Drop in price sold Orioles on closing the deal

The Sosa Trade

February 03, 2005|By Joe Christensen | Joe Christensen,SUN STAFF

The trade talks were stalled. The Chicago Cubs had hit a wall in their efforts to unload seven-time All-Star Sammy Sosa. The Orioles' offseason was still a fruitless disappointment.

It was Jan. 12, and the weather outside the baseball owners' meetings in Scottsdale, Ariz., was sunny but cool.

Orioles owner Peter Angelos and Cubs president Andy MacPhail, two friends from their days negotiating baseball's latest collective bargaining agreement, greeted each other warmly after arriving at the Four Seasons resort, then sat for a private meeting on the patio.

MacPhail made a strong pitch: The Cubs were going to trade Sosa, no matter what, but Sosa's preference, by far, was to play in Baltimore.

Angelos tucked it away. If Orioles vice presidents Mike Flanagan and Jim Beattie could swing the right deal for Sosa - without giving up too much talent and without leaving the club on the hook for too much money - it had to be considered.

Yesterday was the culmination of that effort. The Orioles completed one of the biggest trades in franchise history, obtaining Sosa and cash considerations from the Cubs for Jerry Hairston and minor leaguers Mike Fontenot and David Crouthers.

"I don't want to take any credit for [the trade]," Angelos said. "Mike and Jim are the ones who put it together."

Yesterday, multiple baseball sources described the process that brought Sosa to Baltimore as a complex puzzle whose pieces didn't fit until late last week.

The Orioles had Sosa's name on their list of possible acquisitions early in the offseason, but it was buried beneath free-agent sluggers Richie Sexson and Carlos Delgado.

At the winter meetings in mid-December, the Orioles had discussions with the Cubs about Sosa as they courted Sexson and Delgado. Back then, Chicago's asking price was much steeper.

The Cubs were willing to move Sosa and reliever Kyle Farnsworth, but they wanted Orioles reliever Jorge Julio and a corner outfielder - Jay Gibbons or Larry Bigbie. In addition, Chicago was willing to absorb only a small chunk of Sosa's hefty contract.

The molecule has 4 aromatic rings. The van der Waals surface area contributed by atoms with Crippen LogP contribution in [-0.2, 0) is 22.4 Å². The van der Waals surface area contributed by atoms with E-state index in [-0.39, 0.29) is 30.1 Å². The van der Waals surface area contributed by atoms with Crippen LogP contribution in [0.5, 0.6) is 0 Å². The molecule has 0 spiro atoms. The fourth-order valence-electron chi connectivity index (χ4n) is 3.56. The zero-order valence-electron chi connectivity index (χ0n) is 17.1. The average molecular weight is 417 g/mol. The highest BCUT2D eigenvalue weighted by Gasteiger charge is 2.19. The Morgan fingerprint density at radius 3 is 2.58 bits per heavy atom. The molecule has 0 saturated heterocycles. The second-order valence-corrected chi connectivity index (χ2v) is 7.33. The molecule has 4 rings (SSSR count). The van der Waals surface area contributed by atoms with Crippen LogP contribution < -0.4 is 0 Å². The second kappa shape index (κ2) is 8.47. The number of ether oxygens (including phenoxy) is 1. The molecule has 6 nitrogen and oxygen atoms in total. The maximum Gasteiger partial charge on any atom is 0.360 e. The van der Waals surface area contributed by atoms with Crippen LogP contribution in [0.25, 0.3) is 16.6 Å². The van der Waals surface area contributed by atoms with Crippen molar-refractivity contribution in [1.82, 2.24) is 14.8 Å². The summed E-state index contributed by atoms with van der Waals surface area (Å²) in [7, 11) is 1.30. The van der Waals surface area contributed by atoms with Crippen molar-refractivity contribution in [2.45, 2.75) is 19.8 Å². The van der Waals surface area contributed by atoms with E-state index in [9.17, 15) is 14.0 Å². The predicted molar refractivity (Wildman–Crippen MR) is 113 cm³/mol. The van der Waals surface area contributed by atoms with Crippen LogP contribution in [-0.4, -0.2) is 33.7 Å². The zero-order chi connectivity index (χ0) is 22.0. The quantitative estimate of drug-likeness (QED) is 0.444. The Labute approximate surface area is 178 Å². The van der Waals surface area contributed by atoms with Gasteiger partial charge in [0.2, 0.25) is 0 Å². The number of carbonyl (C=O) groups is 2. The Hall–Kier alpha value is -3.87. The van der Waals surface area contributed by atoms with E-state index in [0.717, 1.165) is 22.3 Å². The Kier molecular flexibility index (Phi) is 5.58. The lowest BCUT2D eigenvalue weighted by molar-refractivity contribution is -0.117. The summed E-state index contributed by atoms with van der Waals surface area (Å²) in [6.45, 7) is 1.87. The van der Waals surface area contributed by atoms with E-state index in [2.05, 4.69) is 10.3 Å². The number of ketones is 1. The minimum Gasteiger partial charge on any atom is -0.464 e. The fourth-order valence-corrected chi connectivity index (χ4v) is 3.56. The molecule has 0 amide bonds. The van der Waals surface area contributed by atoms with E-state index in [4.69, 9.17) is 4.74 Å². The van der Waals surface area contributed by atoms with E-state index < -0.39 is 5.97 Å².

So, for weeks, Orioles officials scoffed at any hint in the media that Sosa's likely destination was Baltimore.

At that cost? Forget it.

Eventually, their options dwindled.

They made a $30 million bid for Sexson, but he signed with the Seattle Mariners for $50 million. Then, they made a $48 million bid for Delgado, but after much deliberation, he signed with the Florida Marlins for $52 million.

The Cubs studied those Delgado talks closely, hoping to pounce on the teams that got left out in the cold.

Earlier in the winter, Chicago had serious discussions with the New York Mets about Sosa. Those teams seemed like a good fit. The Mets would be putting Sosa's super-sized personality on the New York stage, and the Cubs would get Chicago native Cliff Floyd. It could have been a reunion of sorts. Mets general manager Omar Minaya was one of the scouts who originally helped bring Sosa to the Texas Rangers in 1985.

But the Mets went big, signing free-agent center fielder Carlos Beltran, and when Delgado signed with the Marlins on Jan. 25, the Cubs waited for a call from Minaya.

It never came.

Suddenly, it looked like the Cubs might get stuck with Sosa. They had serious talks with the Washington Nationals, but with baseball's other 29 teams still holding ownership of that team, the Nationals are working with strict budget restraints.

To trade Sosa to Washington, the Cubs would have had to absorb all but a tiny portion of his salary. It was time to make a stronger push toward Baltimore.

With Angelos' blessing, Beattie and Flanagan knew they could have Sosa, if they could just get the price low enough.

So what was he worth? Despite his accomplishments, Sosa had compiled some serious baggage over the past two years. Sure, he ranked seventh on baseball's all-time home run list with 574, but there was the corked-bat incident in June 2003 and the ugly public fallout with Cubs manager Dusty Baker to end last season. Also, Sosa is 36, and his statistics suggest he's on the downward slide of a Hall of Fame career.

Looking back at Orioles history, the club has traded for a player with similar cache to Sosa three times, and each is an interesting case study:

In December 1965, they acquired Frank Robinson from the Cincinnati Reds for Milt Pappas and two other players. Robinson was 30 and had won a Most Valuable Player Award for the Reds, but he was viewed as a malcontent in Cincinnati. In his first year with the Orioles, he won the Triple Crown and led the team to its first World Series title. They won four American League pennants in his first six years.

In 1976, they traded Don Baylor, Mike Torrez and Paul Mitchell to the Oakland Athletics for Reggie Jackson, Ken Holtzman and a minor leaguer. Jackson reported to the Orioles after a monthlong contract dispute and left at season's end to sign with the New York Yankees.

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